As a choreographer, it is never satisfying to be the only creative output. As students we are taught discipline and structure, which are extremely important aspects when dancing in a professional environment. I, however, feel that young dancers often then assume that they must then contain their imagination and creative voice. Imagination is not a bad habit. Not tracking your knees is a bad habit. Speaking in class is a bad habit. Rolling your eyes at the teacher is a bad habit. Imagination is the source for human creation. Discipline is there to allow the environment of the room to hold endless potential. You discipline your body and your actions to unleash your creativity. Having a wild imagination is only a crutch when you attempt to conceal it. Come into a process with ideas of your own. The choreographer may not always like your interpretation, but they will always know when you’re engaged. With dancers that are willing, engaged, and open to anything, the possibilities become limitless. The choreographer needs the dancers just as much as the dancers need the director. Every single person plays a vital role in the process, so take responsibility of that role by constantly thinking and questioning when in process. Lastly, don’t look to please the director before you please yourself. If you’re not enjoying it, most likely they aren’t either.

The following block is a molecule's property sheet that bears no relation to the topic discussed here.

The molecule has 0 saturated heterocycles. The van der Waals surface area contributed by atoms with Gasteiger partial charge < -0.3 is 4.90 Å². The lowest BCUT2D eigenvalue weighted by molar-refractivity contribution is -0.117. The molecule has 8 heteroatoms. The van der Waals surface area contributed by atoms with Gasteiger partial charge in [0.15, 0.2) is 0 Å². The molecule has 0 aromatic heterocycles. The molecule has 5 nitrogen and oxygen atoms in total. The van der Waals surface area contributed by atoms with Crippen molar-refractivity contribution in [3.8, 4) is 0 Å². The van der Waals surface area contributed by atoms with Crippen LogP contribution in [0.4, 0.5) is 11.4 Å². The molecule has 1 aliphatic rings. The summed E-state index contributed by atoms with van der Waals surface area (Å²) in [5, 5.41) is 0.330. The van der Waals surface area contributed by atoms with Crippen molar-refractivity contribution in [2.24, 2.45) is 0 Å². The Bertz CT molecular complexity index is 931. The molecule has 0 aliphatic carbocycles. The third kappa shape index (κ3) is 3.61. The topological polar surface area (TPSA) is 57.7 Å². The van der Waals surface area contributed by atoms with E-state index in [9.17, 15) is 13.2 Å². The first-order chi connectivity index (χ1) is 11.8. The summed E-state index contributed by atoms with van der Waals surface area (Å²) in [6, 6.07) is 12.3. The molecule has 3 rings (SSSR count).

Dive in head first and don’t try to control the outcome. The sooner you get comfortable with not knowing what is going to happen to you, the sooner you will find the true beauty of this program. Allow every day to be significant and life-altering. Take risks. Let things knock you down. Let people help you up. Don’t freak out when college isn’t easy, because it just isn’t easy. TALK TO YOUR TEACHERS!! It drives me absolutely insane hearing how many students are too nervous to speak to an instructor about a problem they’ve been having or a question they’ve been considering. They are called instructors because they are there to instruct you! Take advantage of them. They want nothing more than to see every student’s dreams come to fruition, so let them help you. We are the next generation of dance artists and we must keep the knowledge that’s been passed down through our faculty. Always consider their ideas and opinions, but you are not bound to them! You are a free thinking artist and you have the ability to take what you will and leave the rest. Use all the resources at your disposal to find your path through the program, because I promise you that an agenda will not be handed to you. Take care of your bodies! Most importantly, connect with as many incredible artists and people as you can. This program contains some of the most beautiful souls that you will ever meet!
Photo by Steve Disenhof.
|Alivia (Liv) Schaffer Class of 2013||"The faculty at LINES always offered me a lot of support during a very difficult time in my life. They all encouraged me to lean in and embrace the darkness in difficulty instead of run from it. I remind myself of this advice every day. It has not only applied to me as an ever healing and ever growing human, but has fueled my artistry into a place that exists without fear."
Click here to read Liv's spotlight.
|Elizabeth Lapena Class of 2011||"As artists, we have been given the responsibility through dance of showing our beauty to others, and are viscerally brave enough to jump. I encourage you to do so, as LINES guided me to find that."
Click here to read Elizabeth's spotlight.